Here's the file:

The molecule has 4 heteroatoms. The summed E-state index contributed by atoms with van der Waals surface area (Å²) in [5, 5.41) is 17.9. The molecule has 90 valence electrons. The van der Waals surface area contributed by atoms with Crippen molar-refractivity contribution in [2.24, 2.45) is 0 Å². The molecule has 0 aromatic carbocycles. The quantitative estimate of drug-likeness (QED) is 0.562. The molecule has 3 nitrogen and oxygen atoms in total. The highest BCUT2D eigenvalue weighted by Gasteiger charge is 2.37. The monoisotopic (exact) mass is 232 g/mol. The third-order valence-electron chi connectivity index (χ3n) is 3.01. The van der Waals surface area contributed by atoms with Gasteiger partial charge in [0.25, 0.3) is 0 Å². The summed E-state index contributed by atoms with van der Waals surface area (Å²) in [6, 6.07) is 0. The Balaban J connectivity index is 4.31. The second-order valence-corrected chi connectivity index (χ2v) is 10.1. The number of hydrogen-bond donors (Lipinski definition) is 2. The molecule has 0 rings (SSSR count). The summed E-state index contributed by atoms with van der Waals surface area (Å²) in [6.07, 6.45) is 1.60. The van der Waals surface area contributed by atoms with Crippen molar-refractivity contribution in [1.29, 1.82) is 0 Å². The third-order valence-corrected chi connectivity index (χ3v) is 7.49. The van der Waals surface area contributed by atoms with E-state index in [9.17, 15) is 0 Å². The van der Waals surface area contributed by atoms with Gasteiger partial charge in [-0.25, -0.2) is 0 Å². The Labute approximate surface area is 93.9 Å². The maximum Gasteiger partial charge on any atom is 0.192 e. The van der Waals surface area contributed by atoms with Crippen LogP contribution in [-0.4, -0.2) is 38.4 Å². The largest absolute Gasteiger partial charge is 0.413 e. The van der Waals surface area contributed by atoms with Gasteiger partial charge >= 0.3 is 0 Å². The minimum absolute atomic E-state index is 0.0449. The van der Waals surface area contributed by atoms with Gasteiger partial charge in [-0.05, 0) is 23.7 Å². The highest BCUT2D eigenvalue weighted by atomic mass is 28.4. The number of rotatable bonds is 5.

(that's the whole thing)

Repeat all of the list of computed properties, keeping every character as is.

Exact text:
The molecule has 4 heteroatoms. The summed E-state index contributed by atoms with van der Waals surface area (Å²) in [5, 5.41) is 17.9. The molecule has 90 valence electrons. The van der Waals surface area contributed by atoms with Crippen molar-refractivity contribution in [2.24, 2.45) is 0 Å². The molecule has 0 aromatic carbocycles. The quantitative estimate of drug-likeness (QED) is 0.562. The molecule has 3 nitrogen and oxygen atoms in total. The highest BCUT2D eigenvalue weighted by Gasteiger charge is 2.37. The monoisotopic (exact) mass is 232 g/mol. The third-order valence-electron chi connectivity index (χ3n) is 3.01. The van der Waals surface area contributed by atoms with Gasteiger partial charge in [0.25, 0.3) is 0 Å². The summed E-state index contributed by atoms with van der Waals surface area (Å²) in [6, 6.07) is 0. The Balaban J connectivity index is 4.31. The second-order valence-corrected chi connectivity index (χ2v) is 10.1. The number of hydrogen-bond donors (Lipinski definition) is 2. The molecule has 0 rings (SSSR count). The summed E-state index contributed by atoms with van der Waals surface area (Å²) in [6.07, 6.45) is 1.60. The van der Waals surface area contributed by atoms with Crippen molar-refractivity contribution in [1.29, 1.82) is 0 Å². The third-order valence-corrected chi connectivity index (χ3v) is 7.49. The van der Waals surface area contributed by atoms with E-state index in [9.17, 15) is 0 Å². The van der Waals surface area contributed by atoms with Gasteiger partial charge in [-0.25, -0.2) is 0 Å². The Labute approximate surface area is 93.9 Å². The maximum Gasteiger partial charge on any atom is 0.192 e. The van der Waals surface area contributed by atoms with Crippen LogP contribution in [-0.4, -0.2) is 38.4 Å². The largest absolute Gasteiger partial charge is 0.413 e. The van der Waals surface area contributed by atoms with Gasteiger partial charge >= 0.3 is 0 Å². The minimum absolute atomic E-state index is 0.0449. The van der Waals surface area contributed by atoms with Gasteiger partial charge in [-0.05, 0) is 23.7 Å². The highest BCUT2D eigenvalue weighted by atomic mass is 28.4. The number of rotatable bonds is 5.